Indexed on: 20 Dec '18Published on: 20 Dec '18Published in: Children (Basel, Switzerland)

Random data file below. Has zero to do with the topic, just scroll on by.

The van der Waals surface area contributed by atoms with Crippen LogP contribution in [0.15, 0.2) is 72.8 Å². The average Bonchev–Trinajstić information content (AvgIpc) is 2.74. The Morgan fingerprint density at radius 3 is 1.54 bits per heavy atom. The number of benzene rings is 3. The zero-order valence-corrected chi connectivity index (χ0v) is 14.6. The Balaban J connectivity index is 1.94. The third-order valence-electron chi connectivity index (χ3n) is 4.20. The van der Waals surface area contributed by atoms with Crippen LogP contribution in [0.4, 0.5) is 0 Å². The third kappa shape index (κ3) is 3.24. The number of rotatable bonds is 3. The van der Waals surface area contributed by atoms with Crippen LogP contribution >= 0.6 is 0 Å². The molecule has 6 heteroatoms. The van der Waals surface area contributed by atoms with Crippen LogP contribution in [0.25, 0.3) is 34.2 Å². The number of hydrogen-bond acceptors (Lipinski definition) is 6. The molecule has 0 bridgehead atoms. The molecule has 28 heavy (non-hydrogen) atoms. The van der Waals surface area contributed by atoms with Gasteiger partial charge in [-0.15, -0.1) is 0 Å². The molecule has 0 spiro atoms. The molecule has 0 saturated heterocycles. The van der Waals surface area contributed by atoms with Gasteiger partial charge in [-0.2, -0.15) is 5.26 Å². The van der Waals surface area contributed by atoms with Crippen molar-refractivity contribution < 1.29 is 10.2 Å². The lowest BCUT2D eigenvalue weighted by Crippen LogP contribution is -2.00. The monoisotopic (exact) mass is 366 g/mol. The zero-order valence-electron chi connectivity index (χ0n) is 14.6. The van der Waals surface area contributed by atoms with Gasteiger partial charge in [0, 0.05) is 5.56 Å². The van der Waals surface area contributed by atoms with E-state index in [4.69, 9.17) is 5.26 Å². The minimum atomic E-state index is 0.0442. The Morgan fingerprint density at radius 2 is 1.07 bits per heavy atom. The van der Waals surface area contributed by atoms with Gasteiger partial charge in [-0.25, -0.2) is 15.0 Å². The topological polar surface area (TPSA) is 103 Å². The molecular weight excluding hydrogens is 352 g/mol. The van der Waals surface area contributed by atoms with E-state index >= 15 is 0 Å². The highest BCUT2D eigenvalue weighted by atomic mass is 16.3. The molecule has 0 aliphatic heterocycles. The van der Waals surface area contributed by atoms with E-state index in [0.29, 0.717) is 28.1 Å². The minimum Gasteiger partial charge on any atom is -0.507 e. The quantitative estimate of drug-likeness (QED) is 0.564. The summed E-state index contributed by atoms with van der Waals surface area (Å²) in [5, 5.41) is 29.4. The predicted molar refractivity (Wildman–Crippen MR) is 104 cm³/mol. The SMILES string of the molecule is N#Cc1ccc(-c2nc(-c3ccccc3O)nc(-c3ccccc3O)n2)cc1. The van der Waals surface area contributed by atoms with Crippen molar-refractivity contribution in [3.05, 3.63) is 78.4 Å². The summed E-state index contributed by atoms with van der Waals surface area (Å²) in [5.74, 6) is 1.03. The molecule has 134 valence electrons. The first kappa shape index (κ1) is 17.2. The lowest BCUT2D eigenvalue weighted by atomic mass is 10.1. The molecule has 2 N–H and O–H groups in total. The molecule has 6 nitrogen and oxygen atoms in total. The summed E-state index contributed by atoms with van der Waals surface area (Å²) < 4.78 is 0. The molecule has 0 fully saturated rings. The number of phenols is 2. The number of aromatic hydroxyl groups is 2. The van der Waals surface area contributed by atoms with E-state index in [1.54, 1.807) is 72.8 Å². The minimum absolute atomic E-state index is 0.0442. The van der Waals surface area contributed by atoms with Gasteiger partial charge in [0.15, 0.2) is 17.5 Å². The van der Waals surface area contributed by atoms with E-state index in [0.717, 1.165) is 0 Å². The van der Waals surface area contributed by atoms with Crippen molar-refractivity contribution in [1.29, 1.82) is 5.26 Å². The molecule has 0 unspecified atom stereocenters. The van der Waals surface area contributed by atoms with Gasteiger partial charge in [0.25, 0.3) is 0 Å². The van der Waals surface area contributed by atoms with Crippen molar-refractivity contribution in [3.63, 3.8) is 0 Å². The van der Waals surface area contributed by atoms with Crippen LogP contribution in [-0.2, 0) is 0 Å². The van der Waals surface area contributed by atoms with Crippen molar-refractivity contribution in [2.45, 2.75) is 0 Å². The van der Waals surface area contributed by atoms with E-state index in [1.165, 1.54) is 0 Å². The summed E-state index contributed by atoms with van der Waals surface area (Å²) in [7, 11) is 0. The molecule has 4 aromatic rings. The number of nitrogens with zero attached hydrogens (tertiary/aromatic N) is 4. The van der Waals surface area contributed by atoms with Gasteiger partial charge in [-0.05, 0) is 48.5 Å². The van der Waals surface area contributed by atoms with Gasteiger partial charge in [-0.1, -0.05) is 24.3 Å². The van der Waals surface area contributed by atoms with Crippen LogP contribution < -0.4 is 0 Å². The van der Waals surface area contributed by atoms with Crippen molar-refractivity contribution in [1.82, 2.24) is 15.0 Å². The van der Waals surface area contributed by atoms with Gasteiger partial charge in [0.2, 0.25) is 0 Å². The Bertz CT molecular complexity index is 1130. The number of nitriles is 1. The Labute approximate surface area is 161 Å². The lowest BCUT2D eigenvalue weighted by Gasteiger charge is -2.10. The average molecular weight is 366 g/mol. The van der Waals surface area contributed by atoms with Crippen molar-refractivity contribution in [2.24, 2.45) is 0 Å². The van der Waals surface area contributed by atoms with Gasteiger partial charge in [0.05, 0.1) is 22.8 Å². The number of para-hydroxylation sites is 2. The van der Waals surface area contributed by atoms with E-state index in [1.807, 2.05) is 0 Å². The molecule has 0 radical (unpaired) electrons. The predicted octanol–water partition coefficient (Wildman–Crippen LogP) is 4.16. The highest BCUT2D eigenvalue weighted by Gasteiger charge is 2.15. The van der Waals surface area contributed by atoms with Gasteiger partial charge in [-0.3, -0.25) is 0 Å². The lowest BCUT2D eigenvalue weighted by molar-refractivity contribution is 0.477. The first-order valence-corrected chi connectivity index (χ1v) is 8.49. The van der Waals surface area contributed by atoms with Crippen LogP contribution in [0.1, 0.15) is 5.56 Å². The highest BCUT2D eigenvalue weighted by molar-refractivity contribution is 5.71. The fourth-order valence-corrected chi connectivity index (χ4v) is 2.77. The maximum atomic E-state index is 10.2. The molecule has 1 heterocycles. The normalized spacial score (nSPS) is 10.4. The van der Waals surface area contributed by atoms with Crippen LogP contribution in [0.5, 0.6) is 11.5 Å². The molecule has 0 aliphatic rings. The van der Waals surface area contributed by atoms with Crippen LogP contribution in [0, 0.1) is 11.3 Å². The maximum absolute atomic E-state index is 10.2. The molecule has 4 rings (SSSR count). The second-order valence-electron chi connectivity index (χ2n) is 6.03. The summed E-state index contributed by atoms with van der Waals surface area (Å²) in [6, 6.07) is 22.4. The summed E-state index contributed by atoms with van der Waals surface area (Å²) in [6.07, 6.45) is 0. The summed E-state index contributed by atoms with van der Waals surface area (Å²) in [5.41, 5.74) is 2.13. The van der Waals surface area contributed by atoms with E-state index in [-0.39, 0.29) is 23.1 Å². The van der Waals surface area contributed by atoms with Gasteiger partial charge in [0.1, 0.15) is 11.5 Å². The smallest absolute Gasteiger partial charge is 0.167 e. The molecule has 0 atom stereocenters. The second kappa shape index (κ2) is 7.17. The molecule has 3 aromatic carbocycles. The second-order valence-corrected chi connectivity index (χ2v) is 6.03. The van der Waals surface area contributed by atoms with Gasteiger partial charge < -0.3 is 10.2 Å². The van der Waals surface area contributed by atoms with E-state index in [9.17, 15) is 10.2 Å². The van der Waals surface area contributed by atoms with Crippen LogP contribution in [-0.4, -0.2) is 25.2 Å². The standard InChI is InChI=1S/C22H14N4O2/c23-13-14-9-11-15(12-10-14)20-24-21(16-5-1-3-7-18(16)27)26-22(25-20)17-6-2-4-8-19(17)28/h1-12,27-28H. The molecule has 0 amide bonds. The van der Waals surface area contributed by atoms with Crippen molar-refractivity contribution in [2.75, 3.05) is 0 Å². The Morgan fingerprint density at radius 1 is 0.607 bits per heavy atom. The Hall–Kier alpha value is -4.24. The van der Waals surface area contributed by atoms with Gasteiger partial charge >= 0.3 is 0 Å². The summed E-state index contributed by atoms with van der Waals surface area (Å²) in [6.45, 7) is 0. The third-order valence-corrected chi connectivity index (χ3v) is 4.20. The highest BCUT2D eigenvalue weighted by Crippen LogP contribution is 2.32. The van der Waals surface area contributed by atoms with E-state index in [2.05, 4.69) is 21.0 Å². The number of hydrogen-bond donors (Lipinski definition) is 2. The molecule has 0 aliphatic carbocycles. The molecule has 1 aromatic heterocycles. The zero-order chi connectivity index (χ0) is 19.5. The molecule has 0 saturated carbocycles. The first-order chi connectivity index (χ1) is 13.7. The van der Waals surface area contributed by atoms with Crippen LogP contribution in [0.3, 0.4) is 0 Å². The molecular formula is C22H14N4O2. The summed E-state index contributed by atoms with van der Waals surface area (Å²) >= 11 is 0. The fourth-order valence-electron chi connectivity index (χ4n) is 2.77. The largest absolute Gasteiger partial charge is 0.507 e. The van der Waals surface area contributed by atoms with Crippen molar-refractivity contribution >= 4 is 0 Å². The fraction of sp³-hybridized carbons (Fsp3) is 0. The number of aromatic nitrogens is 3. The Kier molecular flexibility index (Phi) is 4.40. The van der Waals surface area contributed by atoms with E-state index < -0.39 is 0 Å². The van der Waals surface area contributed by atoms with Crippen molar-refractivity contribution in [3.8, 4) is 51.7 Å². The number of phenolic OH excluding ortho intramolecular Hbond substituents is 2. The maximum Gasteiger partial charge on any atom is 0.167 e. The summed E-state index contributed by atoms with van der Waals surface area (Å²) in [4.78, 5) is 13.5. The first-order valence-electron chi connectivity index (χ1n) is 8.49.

Following guideline recommendations to promote tobacco prevention in adolescent primary care, we developed a patient-facing clinical support tool. The electronic tool screens patients for use and susceptibility to conventional and alternative tobacco products, and promotes patient⁻provider communication. The purpose of this paper is to describe the iterative stakeholder engagement process used in the development of the tool. During the pre-testing phase, we consulted with scientists, methodologists, clinicians, and Citizen Scientists. Throughout the development phase, we engaged providers from three clinics in focus groups. Usability testing was conducted via in-depth, cognitive interviewing of adolescent patients. Citizen Scientists ( = 7) played a critical role in the final selection of educational content and interviewer training by participating in mock-up patient interviews. Cognitive interviews with patients ( = 16) ensured that systems were in place for the feasibility trial and assessed ease of navigation. Focus group participants ( = 24) offered recommendations for integrating the tool into clinical workflow and input on acceptability and appropriateness, and anticipated barriers and facilitators for adoption and feasibility. Engaging key stakeholders to discuss implementation outcomes throughout the implementation process can improve the quality, applicability, and relevance of the research, and enhance implementation success.